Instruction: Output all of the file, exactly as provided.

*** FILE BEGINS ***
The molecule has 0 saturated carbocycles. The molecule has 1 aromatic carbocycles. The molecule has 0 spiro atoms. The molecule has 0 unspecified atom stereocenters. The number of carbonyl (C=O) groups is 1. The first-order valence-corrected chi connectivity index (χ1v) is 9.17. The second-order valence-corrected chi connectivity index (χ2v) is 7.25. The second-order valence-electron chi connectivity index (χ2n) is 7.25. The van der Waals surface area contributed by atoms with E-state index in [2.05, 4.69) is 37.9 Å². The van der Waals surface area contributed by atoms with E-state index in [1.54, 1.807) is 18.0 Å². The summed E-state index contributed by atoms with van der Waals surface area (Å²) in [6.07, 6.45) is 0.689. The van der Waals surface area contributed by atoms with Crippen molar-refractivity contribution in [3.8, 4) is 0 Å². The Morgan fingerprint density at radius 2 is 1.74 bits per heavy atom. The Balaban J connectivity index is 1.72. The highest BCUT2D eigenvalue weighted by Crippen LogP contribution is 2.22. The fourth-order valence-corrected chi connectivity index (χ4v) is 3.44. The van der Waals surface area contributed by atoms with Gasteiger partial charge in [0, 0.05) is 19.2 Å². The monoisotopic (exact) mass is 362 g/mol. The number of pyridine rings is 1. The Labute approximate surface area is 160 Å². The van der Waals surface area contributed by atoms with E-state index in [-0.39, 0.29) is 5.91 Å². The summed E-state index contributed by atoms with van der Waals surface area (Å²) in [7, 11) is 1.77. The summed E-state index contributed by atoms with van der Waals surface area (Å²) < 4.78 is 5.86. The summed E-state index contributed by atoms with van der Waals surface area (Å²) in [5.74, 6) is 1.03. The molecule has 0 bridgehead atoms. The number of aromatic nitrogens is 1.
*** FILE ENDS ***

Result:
The molecule has 0 saturated carbocycles. The molecule has 1 aromatic carbocycles. The molecule has 0 spiro atoms. The molecule has 0 unspecified atom stereocenters. The number of carbonyl (C=O) groups is 1. The first-order valence-corrected chi connectivity index (χ1v) is 9.17. The second-order valence-corrected chi connectivity index (χ2v) is 7.25. The second-order valence-electron chi connectivity index (χ2n) is 7.25. The van der Waals surface area contributed by atoms with E-state index in [2.05, 4.69) is 37.9 Å². The van der Waals surface area contributed by atoms with E-state index in [1.54, 1.807) is 18.0 Å². The summed E-state index contributed by atoms with van der Waals surface area (Å²) in [6.07, 6.45) is 0.689. The van der Waals surface area contributed by atoms with Crippen molar-refractivity contribution in [3.8, 4) is 0 Å². The Morgan fingerprint density at radius 2 is 1.74 bits per heavy atom. The Balaban J connectivity index is 1.72. The highest BCUT2D eigenvalue weighted by Crippen LogP contribution is 2.22. The fourth-order valence-corrected chi connectivity index (χ4v) is 3.44. The van der Waals surface area contributed by atoms with Gasteiger partial charge in [0, 0.05) is 19.2 Å². The monoisotopic (exact) mass is 362 g/mol. The number of pyridine rings is 1. The Labute approximate surface area is 160 Å². The van der Waals surface area contributed by atoms with E-state index in [-0.39, 0.29) is 5.91 Å². The summed E-state index contributed by atoms with van der Waals surface area (Å²) in [7, 11) is 1.77. The summed E-state index contributed by atoms with van der Waals surface area (Å²) < 4.78 is 5.86. The summed E-state index contributed by atoms with van der Waals surface area (Å²) in [5.74, 6) is 1.03. The molecule has 0 bridgehead atoms. The number of aromatic nitrogens is 1.